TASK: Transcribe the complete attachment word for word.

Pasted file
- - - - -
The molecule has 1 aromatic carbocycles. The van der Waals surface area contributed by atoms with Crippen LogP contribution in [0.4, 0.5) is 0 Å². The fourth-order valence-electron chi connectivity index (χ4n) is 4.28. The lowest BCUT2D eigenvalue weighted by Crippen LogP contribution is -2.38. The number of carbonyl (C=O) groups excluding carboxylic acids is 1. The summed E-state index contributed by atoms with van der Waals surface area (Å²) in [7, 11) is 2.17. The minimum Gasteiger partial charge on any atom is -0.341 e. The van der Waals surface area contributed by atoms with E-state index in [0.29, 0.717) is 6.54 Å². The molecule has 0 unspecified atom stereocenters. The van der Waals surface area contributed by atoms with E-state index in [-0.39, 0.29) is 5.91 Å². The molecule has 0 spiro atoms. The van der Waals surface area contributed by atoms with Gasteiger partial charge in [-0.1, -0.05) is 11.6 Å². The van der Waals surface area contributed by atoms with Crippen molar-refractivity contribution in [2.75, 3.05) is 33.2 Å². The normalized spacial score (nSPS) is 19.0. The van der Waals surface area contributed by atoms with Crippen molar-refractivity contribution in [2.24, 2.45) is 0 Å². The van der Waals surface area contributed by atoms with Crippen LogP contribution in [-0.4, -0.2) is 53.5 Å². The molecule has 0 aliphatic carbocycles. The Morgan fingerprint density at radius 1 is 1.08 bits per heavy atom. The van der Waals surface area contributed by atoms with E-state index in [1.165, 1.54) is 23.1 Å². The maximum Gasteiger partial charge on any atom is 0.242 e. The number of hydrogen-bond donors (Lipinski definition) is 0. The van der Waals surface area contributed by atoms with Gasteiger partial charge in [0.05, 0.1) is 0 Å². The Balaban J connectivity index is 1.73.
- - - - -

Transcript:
The molecule has 1 aromatic carbocycles. The van der Waals surface area contributed by atoms with Crippen LogP contribution in [0.4, 0.5) is 0 Å². The fourth-order valence-electron chi connectivity index (χ4n) is 4.28. The lowest BCUT2D eigenvalue weighted by Crippen LogP contribution is -2.38. The number of carbonyl (C=O) groups excluding carboxylic acids is 1. The summed E-state index contributed by atoms with van der Waals surface area (Å²) in [7, 11) is 2.17. The minimum Gasteiger partial charge on any atom is -0.341 e. The van der Waals surface area contributed by atoms with E-state index in [0.29, 0.717) is 6.54 Å². The molecule has 0 unspecified atom stereocenters. The van der Waals surface area contributed by atoms with E-state index in [-0.39, 0.29) is 5.91 Å². The molecule has 0 spiro atoms. The van der Waals surface area contributed by atoms with Gasteiger partial charge in [-0.1, -0.05) is 11.6 Å². The van der Waals surface area contributed by atoms with Crippen molar-refractivity contribution in [2.75, 3.05) is 33.2 Å². The normalized spacial score (nSPS) is 19.0. The van der Waals surface area contributed by atoms with Crippen molar-refractivity contribution in [2.24, 2.45) is 0 Å². The van der Waals surface area contributed by atoms with Crippen LogP contribution in [-0.4, -0.2) is 53.5 Å². The molecule has 0 aliphatic carbocycles. The Morgan fingerprint density at radius 1 is 1.08 bits per heavy atom. The van der Waals surface area contributed by atoms with E-state index in [1.165, 1.54) is 23.1 Å². The maximum Gasteiger partial charge on any atom is 0.242 e. The number of hydrogen-bond donors (Lipinski definition) is 0. The van der Waals surface area contributed by atoms with Gasteiger partial charge in [0.05, 0.1) is 0 Å². The Balaban J connectivity index is 1.73.